FF Mach

FF Massive

FF Massive

Audience: Can a typeface look like music? Maybe. The right face for a violin concerto CD probably won’t be the best choice for a DJ’s website, though. When it comes to selecting type for music and nightlife, the right ones are all about appearances; legibility and even readability take a back seat.

Think of the great psychedelic posters from the ’60s or the dance club flyers from the ’90s – neither of these typically featured text that was easy to read.

The typefaces you select for music and nightlife should be geared toward the particular audience. Contemporary music needs type that feels like it was made now. ‘Corporate’-looking fonts will probably be the wrong fit.

Usage: Choose your type based on where it will be seen. Album covers, t-shirts and posters are an opportunity to create work that is illustrative and unique, while advertisements for an act’s concert appearances or for specific clubs offer less leeway

Fans will be able to pick out their favorite band from a sea of logos, but when you present information about where they will play, when tickets will be available and how much they cost, you can help the reader by listing these bits of information clearly.

Music and nightlife allow typeface combinations that would never normally go together in a corporate setting. Try to find imaginative styles for band identities, or for the venues where they will appear. Combine these with something clear and more subdued for everyday information; this stuff is less important in a visual hierarchy than the creative side, but it should still communicate what it has to.

Ecosystem: Type is just one element of the mix for music and nightlife. How does it combine with photographs, illustrations, or even simple fields of color? Words don’t have to be written with ornate letters to be decorative – big fat block letters can do the trick, depending on what other elements you mix them together with. Especially in this category of design, it is definitely OK to use all-caps text.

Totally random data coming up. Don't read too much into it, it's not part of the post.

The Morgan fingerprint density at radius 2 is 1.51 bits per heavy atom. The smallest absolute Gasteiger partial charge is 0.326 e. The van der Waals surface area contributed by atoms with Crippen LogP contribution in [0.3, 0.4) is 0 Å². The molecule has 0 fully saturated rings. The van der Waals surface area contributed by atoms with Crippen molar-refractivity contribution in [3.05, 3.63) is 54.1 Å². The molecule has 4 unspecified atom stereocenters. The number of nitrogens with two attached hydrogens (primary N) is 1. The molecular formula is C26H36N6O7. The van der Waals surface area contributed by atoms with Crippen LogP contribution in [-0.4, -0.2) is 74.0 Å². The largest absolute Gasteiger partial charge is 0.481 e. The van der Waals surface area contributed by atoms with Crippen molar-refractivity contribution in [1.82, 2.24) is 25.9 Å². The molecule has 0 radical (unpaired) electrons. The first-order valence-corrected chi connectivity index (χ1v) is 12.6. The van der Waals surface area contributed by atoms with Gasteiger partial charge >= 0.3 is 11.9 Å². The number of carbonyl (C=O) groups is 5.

Although your design doesn’t have to be 100% about the type, good fonts will help strike the right tone. When you select your typefaces, think about what other design elements you will be combining them with. If imagery is a more important part of your band’s ‘identity’, take this into consideration. Sticking to one family with several weights and widths may offer enough versatility.

 

Have a browse of all our Collection Tier typefaces suitable for music and nightlife. Let us know which ones you would add to the list!

About our Collection Tier

Our Collection Tier FontFonts are a selection of cost effective typographical treasures offered as full-families. All packages are available in OpenType with Standard language support (with a few key exceptions) and are all affordably priced under €/$ 100 each.

About the Intended Use function

The intended use function helps you easily sift through the multitude of fonts on offer. With categories ranging from Book Text to Wayfinding and Signage, from Posters and Billboards to Festive Occasions, there are over 12 different intended use categories to help you find the perfect typographical match for your project.

Next up in our series — Our top Collection Tier FontFonts suitable for Sport.